The Spike or Victoria University College Review Silver Jubilee 1924
Women at College
Women at College
Let the toast pass,
Drink to the lass
At such a time as this, as we glance back over twenty-five years of College records, there are many opportunities afforded of giving honour where honour is due, and when we bestow our praise, let us not forget the work of the Women Students—not only their work as students, scholars and players—but the unobtrusive "kitchen" work and sewing work that fell to their lot; the manifold jobs that had to be done quietly and efficiently before social functions could blossom into success, before extravaganzas could be staged, and Capping processions wend their glorious way.
From the days when the women of the "Students' Society" prepared the suppers in the tiny cloak rooms of the Girls' High School, or made Roman togas for half a dozen "chorus" for a play in the Sydney Street Schoolroom, to these days of huge parties and "extravs" staged in the Opera House, has this unobtrusive work gone on. Many of us can remember jolly parties in the "Gym" kitchen, while we cut up fruit salad, made sandwiches by the hundred and vigorously whipped cream. I have heard a tale of the very early days when a zinc-bath full of toothsome jellies was carried proudly by willing hands from the maker's home to the Sydney Street Schoolroom, there to delight the palates of the pioneer students.
And we can remember too, the "stitch, stitch, stitch" parties, sometimes in private houses, sometimes on the old "top-floor" where the scenery used to be painted, and capping costumes and huge paint-pots mingled in glorious confusion. The early extravaganzas owe much to the talent of Miss Fanny Smith, who designed posters and dresses with consummate skill. In later years, Miss Marie Richmond has clone yeoman service at capping after capping, in designing costumes, and what is more, seeing to their making. In speaking of social functions in the old days, we would like to put on record our gratitude to those ladies, who, on occasion after occasion, gave their time ungrudgingly to act as chaperones at our dances. Among them were the first professors' wives—Mrs. Brown, Mrs Mackenzie, Mrs. Easterfield, and in addition, Mrs. Batham, Mrs. W. Fell, Mrs. Holroyd Beere, Mrs. Eichelbaum, and Mrs. Hogben. In later years came more page 84 professors, and their wives have given us most kindly help, as also did Mrs. Thornton and Miss Wood, of the Women's Hostel. Some of those that we have mentioned not only gave us their help at College functions but were the kindly hostesses at many a little party given in their own homes, and long remembered by their fortunate and grateful guests.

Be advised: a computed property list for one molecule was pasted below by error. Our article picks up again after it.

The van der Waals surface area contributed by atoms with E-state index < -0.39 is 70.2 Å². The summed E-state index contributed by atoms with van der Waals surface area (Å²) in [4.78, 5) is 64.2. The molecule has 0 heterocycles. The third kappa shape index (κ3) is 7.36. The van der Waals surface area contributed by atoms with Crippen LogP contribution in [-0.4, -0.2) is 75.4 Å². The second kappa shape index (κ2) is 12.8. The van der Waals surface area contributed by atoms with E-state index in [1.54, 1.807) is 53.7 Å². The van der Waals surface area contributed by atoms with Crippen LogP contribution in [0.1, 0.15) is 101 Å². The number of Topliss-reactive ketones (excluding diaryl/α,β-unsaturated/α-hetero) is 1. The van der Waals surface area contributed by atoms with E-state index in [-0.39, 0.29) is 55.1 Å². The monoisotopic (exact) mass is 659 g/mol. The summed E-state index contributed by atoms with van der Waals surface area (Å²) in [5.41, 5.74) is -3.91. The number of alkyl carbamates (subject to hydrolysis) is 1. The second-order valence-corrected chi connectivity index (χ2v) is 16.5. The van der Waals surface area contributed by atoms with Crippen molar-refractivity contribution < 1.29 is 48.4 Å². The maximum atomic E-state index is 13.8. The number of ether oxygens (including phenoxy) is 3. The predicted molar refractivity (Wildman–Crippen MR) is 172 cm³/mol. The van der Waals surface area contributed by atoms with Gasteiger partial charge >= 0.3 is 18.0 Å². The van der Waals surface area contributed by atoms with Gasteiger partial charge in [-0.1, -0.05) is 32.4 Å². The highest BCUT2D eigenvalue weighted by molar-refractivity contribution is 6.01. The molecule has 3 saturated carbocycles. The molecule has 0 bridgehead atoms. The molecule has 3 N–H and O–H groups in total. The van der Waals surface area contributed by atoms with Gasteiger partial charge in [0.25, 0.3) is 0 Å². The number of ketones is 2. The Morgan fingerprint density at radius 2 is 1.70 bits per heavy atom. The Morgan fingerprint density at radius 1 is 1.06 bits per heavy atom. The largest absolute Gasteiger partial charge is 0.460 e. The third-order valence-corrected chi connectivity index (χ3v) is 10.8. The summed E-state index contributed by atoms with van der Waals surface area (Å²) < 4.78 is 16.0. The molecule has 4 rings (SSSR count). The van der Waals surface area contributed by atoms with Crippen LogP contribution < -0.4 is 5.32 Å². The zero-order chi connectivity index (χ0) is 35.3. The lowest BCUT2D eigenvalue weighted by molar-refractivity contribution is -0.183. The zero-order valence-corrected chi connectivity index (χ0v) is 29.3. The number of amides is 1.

In connection with the social life of the College, in sport, in energetic organising and committee work, there are many women's names that come into one's mind:—Miss M. C. Ross (Mrs. Price), Miss F. G. Roberts, Miss L. van Staveren (Tennis), Miss Larry McIntosh (Hockey), Miss Lena MacKellar (Mrs. Hope), Miss Fanny Smith, Miss Griffiths (Mrs. Ponsford), Miss G. F. Cooke, Miss M. E. H ales, Miss Tooman, Miss Clara Taylor, Miss E. Fell (Mrs. Wilson), Miss M. Gibbs (Mrs. D. S. Smith), Miss J. Friihauf (Mrs. Moses), Miss Reeve (Mrs. A. H. Bogle), Miss G. Saxon (Mrs. Davis), Miss Tennent (Mrs. G. Cleghorn, Miss (now Dr.) M. R. Barkas, Miss Crawford, Miss Davies (Mrs. H. G. Miller), and many others. These were all women who infused their work at College with the spirit of enthusiasm, who kept in mind high ideals in their University life, who "played the game" not only on the hockey grounds and tennis courts, but in the halls of College.